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Massachusetts Updates Breach Reporting, Notification Rules in Amended Law

All 50 states in the U.S., the District of Columbia, Puerto Rico and the U.S. Virgin Islands, have enacted data breach legislation requiring both public and private sector entities to notify individuals whose personally identifiable information (PII) may have been compromised in a security breach.

Massachusetts Governor Charlie Baker

As the cyber security landscape grows more threatening, state legislatures are tasked with updating and tightening existing data breach rules, ranging from what constitutes PII and breach definitions to compliance rules and other specifics. Now Massachusetts, whose data breach legislation history dates to 2007, has amended its breach notification law, adding new measures that will take effect on April 11, 2019. Governor Charlie Baker has signed the legislation. The new amendments cover information required in breach notifications, timing of notifications and credit monitoring services offered to the state’s resident affected by a breach.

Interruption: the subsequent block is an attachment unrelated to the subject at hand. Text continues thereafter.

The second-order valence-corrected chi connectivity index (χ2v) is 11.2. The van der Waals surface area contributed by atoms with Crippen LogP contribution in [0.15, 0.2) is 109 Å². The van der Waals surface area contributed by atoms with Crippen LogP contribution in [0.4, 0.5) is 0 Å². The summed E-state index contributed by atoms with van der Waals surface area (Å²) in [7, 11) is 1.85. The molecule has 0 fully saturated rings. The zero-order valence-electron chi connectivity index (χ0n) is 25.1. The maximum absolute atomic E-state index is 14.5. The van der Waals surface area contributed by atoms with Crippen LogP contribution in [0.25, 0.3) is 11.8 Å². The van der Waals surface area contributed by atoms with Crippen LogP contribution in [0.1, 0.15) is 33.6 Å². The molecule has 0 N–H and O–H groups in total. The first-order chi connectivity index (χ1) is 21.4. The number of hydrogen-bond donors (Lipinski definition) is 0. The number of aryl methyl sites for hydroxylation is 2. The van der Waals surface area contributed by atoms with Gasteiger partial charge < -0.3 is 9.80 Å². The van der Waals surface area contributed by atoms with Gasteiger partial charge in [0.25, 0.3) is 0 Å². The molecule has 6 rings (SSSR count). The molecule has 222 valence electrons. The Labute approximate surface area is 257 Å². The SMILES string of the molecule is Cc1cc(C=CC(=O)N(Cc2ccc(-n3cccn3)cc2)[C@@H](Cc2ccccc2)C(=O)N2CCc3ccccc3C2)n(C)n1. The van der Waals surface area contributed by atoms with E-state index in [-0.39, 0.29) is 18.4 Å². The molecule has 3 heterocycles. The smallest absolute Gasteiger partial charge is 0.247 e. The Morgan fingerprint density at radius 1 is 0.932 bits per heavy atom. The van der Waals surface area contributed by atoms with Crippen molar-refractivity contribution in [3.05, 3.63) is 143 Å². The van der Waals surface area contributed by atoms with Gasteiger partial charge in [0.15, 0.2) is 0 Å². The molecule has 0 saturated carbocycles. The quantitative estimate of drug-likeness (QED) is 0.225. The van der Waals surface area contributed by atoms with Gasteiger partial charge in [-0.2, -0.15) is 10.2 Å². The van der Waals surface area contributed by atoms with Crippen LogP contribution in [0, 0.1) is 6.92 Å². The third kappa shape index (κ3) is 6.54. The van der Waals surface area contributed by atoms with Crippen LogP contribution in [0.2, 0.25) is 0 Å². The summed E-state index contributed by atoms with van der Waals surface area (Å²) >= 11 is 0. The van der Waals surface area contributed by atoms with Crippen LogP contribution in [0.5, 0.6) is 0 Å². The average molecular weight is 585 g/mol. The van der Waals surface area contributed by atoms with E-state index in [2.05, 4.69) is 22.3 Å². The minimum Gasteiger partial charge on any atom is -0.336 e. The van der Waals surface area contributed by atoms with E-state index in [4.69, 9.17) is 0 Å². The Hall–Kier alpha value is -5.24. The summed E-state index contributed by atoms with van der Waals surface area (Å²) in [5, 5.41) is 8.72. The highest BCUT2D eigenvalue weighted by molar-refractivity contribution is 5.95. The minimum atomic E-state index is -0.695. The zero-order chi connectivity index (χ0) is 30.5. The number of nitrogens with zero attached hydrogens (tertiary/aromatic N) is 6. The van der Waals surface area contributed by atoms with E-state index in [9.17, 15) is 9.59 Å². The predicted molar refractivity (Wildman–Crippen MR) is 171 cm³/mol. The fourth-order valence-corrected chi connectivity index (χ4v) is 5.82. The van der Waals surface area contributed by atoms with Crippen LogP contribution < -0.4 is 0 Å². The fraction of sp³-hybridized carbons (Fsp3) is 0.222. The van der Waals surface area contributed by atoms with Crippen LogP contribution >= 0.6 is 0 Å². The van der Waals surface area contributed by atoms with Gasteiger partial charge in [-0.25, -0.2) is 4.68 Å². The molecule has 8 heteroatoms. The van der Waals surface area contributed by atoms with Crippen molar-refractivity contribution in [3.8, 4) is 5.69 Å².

Of note among the law’s changes, there’s no mention of specific time frames for companies to report a breach to authorities. The assumption is they’ll respond quickly to provide authorities and regulators with the necessary information. Withholding notification, even if an entity doesn’t know how many residents have been affected, is no excuse under the augmented legislation. Entities can adjust the information accordingly but it must be done “without unreasonable delay.”

Here are some of the law’s other measures (via Alston & Bird privacy and data security blog):

  • On security freezes: Consumer reporting services can’t charge consumers to place a freeze on their credit report or to temporarily lift or remove it altogether. The state must confirm in writing that consumers won’t be charged on credit report freezes.
  • On credit monitoring: if social security numbers were involved in a breach, the entity must provide free credit monitoring services to the affected residents for at least 18 months. Residents must be informed on how to enroll in the services and how to place a security freeze on their consumer report.
  • On notifying regulators: Notices to both the Massachusetts Attorney General and the Massachusetts Office of Consumer Affairs and Business Regulation must include whether the entity has a written information security program, who’s responsible for the breach and the entity’s plan to remedy the breach. In addition, entities must submit sample notification letters for residents.

Here’s a guide to the breach laws of all 50 states, including Washington, D.C., Guam, Puerto Rico and the Virgin Islands. Many will be updating their data breach regulations at some point. MSSP Alert will keep you posted on the changes as they occur.

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